I’d never done more than lurk on websites before, but LTT, with its DC Talk and costume design jokes, was obviously full of my people. Soon I was clicking in daily while I fed the kid breakfast (an interminable task), right as the 8 a.m. post dropped. I followed my first fanfic link and fell into a whole new corner of the internet. I made it less than a month (and a full archive read) before I started commenting… and refreshing regularly to see who’d replied. I’m pretty sure my first comment is the brainstorm for my crowning fandom achievement: the Contemporary Christian alternate Twilight soundtrack I burned CDs of for Bekah and Nikki before meeting up in L.A…. that time I scheduled an anniversary trip to coincide with the Breaking Dawn premiere. Because I love you all I dropped it into Spotify last night for your listening pleasure. That fandom was A LOT, but when I wrote letters of my own the commenters made me feel so loved and, well, normal. It helped me remember I was good at things besides changing diapers.
By the time TN came to be I was incredibly grateful our community would continue as LTT quieted. I was buried in babies and toddlers and loved my ten minute respites here to laugh at grown-up jokes. When my girls were independent enough for me to think beyond the next round of pureed squash, writing for TN was the first thing I took on just for myself. It helped me figure out who I was apart from them and re-find my voice… even if my first few drafts were written in the notes app while sitting in the dark waiting for a toddler to sleep. Eventually I got to interview one of my favorite authors, and even my kid got to write a book review. TN pointed me to the books, tv shows, podcasts and skin care that were my next bits of self-care. It let me know I wasn’t alone when the world went to heck. It even got me through the Whole30.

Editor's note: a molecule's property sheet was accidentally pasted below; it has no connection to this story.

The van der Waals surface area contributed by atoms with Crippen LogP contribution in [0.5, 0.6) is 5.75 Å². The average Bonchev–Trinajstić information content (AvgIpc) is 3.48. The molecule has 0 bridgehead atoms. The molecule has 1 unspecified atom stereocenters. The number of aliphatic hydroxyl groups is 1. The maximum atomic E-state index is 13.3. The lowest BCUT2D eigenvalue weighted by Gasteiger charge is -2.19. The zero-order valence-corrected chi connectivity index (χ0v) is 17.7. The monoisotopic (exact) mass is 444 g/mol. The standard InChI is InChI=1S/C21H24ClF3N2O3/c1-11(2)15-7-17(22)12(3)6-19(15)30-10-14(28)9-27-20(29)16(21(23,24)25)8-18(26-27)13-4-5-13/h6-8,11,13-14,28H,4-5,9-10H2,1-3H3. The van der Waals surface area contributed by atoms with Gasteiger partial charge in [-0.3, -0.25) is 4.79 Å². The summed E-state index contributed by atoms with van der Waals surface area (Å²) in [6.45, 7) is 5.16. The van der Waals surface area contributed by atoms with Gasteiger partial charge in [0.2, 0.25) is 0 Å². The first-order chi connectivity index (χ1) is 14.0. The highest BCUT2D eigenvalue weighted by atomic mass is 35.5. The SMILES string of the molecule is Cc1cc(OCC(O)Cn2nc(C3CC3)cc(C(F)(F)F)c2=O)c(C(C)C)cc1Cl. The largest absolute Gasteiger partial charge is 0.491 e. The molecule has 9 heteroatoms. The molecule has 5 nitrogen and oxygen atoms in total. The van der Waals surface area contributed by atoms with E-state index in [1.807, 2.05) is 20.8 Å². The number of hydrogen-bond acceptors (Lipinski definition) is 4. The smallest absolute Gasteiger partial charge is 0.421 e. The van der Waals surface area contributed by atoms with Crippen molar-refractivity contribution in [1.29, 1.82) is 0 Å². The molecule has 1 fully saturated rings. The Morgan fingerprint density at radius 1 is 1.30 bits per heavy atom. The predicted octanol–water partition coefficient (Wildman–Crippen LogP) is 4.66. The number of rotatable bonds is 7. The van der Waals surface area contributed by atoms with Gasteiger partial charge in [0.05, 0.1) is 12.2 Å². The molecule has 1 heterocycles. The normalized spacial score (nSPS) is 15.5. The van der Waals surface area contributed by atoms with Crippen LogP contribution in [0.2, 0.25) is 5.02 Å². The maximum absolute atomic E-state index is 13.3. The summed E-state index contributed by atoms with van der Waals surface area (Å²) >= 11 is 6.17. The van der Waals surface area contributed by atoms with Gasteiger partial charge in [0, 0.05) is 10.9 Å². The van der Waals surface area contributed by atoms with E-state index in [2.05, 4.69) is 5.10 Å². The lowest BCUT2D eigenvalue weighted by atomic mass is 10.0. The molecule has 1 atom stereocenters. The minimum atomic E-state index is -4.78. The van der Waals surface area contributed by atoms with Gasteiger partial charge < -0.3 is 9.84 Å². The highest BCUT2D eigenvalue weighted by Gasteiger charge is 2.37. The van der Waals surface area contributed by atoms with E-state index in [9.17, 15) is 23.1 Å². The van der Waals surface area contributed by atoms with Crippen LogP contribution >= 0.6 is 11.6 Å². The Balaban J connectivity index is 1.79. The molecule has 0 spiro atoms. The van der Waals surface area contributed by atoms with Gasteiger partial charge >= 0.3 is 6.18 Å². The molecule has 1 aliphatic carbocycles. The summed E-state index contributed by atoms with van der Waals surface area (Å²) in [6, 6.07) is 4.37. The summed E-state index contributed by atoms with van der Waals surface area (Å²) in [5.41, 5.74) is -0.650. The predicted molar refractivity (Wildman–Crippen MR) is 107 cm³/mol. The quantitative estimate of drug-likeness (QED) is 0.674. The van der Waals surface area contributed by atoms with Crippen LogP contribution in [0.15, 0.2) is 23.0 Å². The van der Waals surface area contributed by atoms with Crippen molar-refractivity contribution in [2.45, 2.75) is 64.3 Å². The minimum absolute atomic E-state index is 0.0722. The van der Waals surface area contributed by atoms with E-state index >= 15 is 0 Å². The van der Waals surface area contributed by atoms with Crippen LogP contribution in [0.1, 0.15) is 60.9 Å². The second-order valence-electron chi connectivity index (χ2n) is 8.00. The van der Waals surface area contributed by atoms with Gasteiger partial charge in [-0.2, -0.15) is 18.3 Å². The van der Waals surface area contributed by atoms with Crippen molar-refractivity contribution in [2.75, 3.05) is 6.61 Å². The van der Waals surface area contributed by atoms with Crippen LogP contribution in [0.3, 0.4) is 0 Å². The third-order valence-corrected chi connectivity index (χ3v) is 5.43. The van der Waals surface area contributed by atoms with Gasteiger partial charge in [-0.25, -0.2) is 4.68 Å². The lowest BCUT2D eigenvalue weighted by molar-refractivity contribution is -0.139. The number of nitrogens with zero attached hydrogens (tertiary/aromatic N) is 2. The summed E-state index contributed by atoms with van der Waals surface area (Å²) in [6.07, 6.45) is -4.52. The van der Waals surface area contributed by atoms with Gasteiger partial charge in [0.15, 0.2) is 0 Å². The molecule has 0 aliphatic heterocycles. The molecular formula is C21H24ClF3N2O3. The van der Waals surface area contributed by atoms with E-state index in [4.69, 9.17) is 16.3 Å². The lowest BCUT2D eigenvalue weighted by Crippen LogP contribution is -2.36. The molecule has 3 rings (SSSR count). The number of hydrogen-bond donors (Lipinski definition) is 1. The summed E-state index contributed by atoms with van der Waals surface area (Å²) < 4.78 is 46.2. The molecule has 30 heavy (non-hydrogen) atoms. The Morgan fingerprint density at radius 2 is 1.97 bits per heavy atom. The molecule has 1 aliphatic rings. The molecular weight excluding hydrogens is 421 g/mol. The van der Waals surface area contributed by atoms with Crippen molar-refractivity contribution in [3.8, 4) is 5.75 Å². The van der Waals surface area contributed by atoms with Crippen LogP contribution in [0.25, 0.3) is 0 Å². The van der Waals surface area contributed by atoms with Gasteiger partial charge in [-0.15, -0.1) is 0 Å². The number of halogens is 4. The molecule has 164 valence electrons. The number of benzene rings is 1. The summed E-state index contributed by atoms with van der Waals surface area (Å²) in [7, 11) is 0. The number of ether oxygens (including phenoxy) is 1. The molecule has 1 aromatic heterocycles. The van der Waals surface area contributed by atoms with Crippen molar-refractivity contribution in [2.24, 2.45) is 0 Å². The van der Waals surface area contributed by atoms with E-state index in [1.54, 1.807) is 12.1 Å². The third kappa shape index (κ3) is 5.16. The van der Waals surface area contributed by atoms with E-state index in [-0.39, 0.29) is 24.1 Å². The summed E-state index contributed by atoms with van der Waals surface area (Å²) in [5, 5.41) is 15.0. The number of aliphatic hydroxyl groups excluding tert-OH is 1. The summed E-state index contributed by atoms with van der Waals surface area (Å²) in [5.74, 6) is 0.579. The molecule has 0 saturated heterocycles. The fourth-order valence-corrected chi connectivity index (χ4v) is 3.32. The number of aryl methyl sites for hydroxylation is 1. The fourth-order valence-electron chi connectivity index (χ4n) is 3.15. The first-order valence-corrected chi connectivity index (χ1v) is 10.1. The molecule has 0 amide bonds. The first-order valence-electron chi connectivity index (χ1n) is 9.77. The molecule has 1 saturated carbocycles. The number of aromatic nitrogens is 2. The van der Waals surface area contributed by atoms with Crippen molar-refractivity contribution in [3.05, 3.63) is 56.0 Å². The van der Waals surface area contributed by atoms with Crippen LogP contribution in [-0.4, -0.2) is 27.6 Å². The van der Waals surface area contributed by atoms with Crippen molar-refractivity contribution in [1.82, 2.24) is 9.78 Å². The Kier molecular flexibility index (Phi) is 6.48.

These days I enjoy every minute at TN, but need it less. Thank goodness, since it’s going quiet around here. I have work that I love and kids who are rarely boring and never short on conversation. TN has given me more tv recommendations than I’ll ever get to, innumerable book boyfriends, a TBR I’ll never catch up on, and a place to word-vomit about things nobody in my real life cares about. But the book recs will never end, because Beth got me to join Goodreads (drop your account in the comments so I can follow you!). And when I need to word-vomit you’ll find me on Twitter (which, naturally, I initially joined for TN contests).
There’s a giant list on my phone of topics I haven’t gotten to posting about since I started working last year. Freelancing sounds thankless in 2019, so before we go to you only getting my takes in 240 character increments, let’s clear the docket with Real Quick versions of the posts living in my head.
- Jasmine Guillory’s Royal Holiday was a delight, like all her others, and I didn’t want to throw it at you in October and have you forget about it before the festive season. It’s November now! Get on the library’s hold list! I’ve read Women’s Fiction about ladies in their fifties, but not full-fledged, candy-cane scented romance, and it was an excellent change of pace. Plot inspired by this tweet from one of my faves:
Having read this news, I know NEED a charming romance about the single mother of a new Duchess falling in love with an appropriately aged royal retainer while spending Christmas at Sandringham. https://t.co/pn3DFqLR4H
— Margaret H. Willison (@MrsFridayNext) November 4, 2018
- I’m not sure if American Royals was objectively good, but it’s entirely in my wheelhouse, and I loved it. I am, however, super-irritated that I didn’t know ahead of time that it’s the first in a new series and I have to wait a year to read the sequel. I haven’t read an unfinished series where the books don’t stand alone since the one-two punch of Mockingjay and Allegiant.